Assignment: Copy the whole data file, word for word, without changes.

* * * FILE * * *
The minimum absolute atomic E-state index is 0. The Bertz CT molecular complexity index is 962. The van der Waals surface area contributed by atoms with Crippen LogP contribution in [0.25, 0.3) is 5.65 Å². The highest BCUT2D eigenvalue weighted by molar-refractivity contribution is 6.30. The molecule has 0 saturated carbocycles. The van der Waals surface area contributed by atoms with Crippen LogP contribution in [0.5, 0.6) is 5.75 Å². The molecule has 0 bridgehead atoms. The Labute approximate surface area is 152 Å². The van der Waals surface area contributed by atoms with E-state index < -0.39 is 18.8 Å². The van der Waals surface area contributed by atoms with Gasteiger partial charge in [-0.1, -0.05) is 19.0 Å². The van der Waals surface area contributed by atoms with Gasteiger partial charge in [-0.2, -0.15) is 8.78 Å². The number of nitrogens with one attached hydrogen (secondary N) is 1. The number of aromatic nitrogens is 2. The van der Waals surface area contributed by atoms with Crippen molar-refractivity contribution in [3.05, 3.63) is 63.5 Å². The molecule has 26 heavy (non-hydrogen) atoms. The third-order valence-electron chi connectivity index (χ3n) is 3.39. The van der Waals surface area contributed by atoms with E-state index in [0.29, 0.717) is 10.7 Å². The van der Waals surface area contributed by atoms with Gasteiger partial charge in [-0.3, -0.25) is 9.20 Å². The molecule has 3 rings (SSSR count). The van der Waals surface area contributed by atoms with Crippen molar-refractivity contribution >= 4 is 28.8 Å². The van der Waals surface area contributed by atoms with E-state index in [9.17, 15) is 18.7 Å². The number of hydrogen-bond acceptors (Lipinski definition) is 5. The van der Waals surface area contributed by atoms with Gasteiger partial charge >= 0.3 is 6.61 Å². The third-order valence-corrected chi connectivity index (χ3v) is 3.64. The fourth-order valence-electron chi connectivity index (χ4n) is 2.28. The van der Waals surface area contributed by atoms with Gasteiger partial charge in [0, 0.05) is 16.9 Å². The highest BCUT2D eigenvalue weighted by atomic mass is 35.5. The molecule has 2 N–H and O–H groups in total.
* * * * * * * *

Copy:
The minimum absolute atomic E-state index is 0. The Bertz CT molecular complexity index is 962. The van der Waals surface area contributed by atoms with Crippen LogP contribution in [0.25, 0.3) is 5.65 Å². The highest BCUT2D eigenvalue weighted by molar-refractivity contribution is 6.30. The molecule has 0 saturated carbocycles. The van der Waals surface area contributed by atoms with Crippen LogP contribution in [0.5, 0.6) is 5.75 Å². The molecule has 0 bridgehead atoms. The Labute approximate surface area is 152 Å². The van der Waals surface area contributed by atoms with E-state index < -0.39 is 18.8 Å². The van der Waals surface area contributed by atoms with Gasteiger partial charge in [-0.1, -0.05) is 19.0 Å². The van der Waals surface area contributed by atoms with Gasteiger partial charge in [-0.2, -0.15) is 8.78 Å². The number of nitrogens with one attached hydrogen (secondary N) is 1. The number of aromatic nitrogens is 2. The van der Waals surface area contributed by atoms with Crippen molar-refractivity contribution in [3.05, 3.63) is 63.5 Å². The molecule has 26 heavy (non-hydrogen) atoms. The third-order valence-electron chi connectivity index (χ3n) is 3.39. The van der Waals surface area contributed by atoms with E-state index in [0.29, 0.717) is 10.7 Å². The van der Waals surface area contributed by atoms with Gasteiger partial charge in [-0.3, -0.25) is 9.20 Å². The molecule has 3 rings (SSSR count). The van der Waals surface area contributed by atoms with Crippen molar-refractivity contribution >= 4 is 28.8 Å². The van der Waals surface area contributed by atoms with E-state index in [9.17, 15) is 18.7 Å². The number of hydrogen-bond acceptors (Lipinski definition) is 5. The van der Waals surface area contributed by atoms with Gasteiger partial charge >= 0.3 is 6.61 Å². The third-order valence-corrected chi connectivity index (χ3v) is 3.64. The fourth-order valence-electron chi connectivity index (χ4n) is 2.28. The van der Waals surface area contributed by atoms with Gasteiger partial charge in [0, 0.05) is 16.9 Å². The highest BCUT2D eigenvalue weighted by atomic mass is 35.5. The molecule has 2 N–H and O–H groups in total.